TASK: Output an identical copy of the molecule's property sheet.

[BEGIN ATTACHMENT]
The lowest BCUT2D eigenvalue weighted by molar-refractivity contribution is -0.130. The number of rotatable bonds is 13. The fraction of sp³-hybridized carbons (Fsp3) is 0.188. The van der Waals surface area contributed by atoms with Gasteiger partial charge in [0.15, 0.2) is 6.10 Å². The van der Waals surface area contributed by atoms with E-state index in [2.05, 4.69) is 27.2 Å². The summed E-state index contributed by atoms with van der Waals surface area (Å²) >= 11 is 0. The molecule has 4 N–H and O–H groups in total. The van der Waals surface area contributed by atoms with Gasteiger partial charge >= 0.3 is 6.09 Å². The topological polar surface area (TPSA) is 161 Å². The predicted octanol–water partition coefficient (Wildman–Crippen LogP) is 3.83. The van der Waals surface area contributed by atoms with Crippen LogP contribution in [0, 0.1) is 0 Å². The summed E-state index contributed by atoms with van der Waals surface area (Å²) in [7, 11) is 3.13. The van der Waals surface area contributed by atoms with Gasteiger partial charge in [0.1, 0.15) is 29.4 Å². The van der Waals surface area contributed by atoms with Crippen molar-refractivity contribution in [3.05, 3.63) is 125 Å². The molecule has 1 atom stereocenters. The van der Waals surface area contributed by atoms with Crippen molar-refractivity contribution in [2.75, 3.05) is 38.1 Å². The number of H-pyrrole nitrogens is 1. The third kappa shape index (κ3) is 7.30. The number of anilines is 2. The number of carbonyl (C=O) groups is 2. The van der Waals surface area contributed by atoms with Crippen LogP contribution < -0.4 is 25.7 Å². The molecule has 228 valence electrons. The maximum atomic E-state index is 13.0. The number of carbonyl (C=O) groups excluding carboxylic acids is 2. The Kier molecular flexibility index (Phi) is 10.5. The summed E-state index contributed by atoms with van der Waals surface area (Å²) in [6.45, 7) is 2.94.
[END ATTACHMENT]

The lowest BCUT2D eigenvalue weighted by molar-refractivity contribution is -0.130. The number of rotatable bonds is 13. The fraction of sp³-hybridized carbons (Fsp3) is 0.188. The van der Waals surface area contributed by atoms with Gasteiger partial charge in [0.15, 0.2) is 6.10 Å². The van der Waals surface area contributed by atoms with E-state index in [2.05, 4.69) is 27.2 Å². The summed E-state index contributed by atoms with van der Waals surface area (Å²) >= 11 is 0. The molecule has 4 N–H and O–H groups in total. The van der Waals surface area contributed by atoms with Gasteiger partial charge >= 0.3 is 6.09 Å². The topological polar surface area (TPSA) is 161 Å². The predicted octanol–water partition coefficient (Wildman–Crippen LogP) is 3.83. The van der Waals surface area contributed by atoms with Crippen LogP contribution in [0, 0.1) is 0 Å². The summed E-state index contributed by atoms with van der Waals surface area (Å²) in [7, 11) is 3.13. The van der Waals surface area contributed by atoms with Gasteiger partial charge in [0.1, 0.15) is 29.4 Å². The van der Waals surface area contributed by atoms with Crippen molar-refractivity contribution in [3.05, 3.63) is 125 Å². The molecule has 1 atom stereocenters. The van der Waals surface area contributed by atoms with Crippen molar-refractivity contribution in [2.75, 3.05) is 38.1 Å². The number of H-pyrrole nitrogens is 1. The third kappa shape index (κ3) is 7.30. The number of anilines is 2. The number of carbonyl (C=O) groups is 2. The van der Waals surface area contributed by atoms with Crippen LogP contribution < -0.4 is 25.7 Å². The molecule has 228 valence electrons. The maximum atomic E-state index is 13.0. The number of carbonyl (C=O) groups excluding carboxylic acids is 2. The Kier molecular flexibility index (Phi) is 10.5. The summed E-state index contributed by atoms with van der Waals surface area (Å²) in [6.45, 7) is 2.94.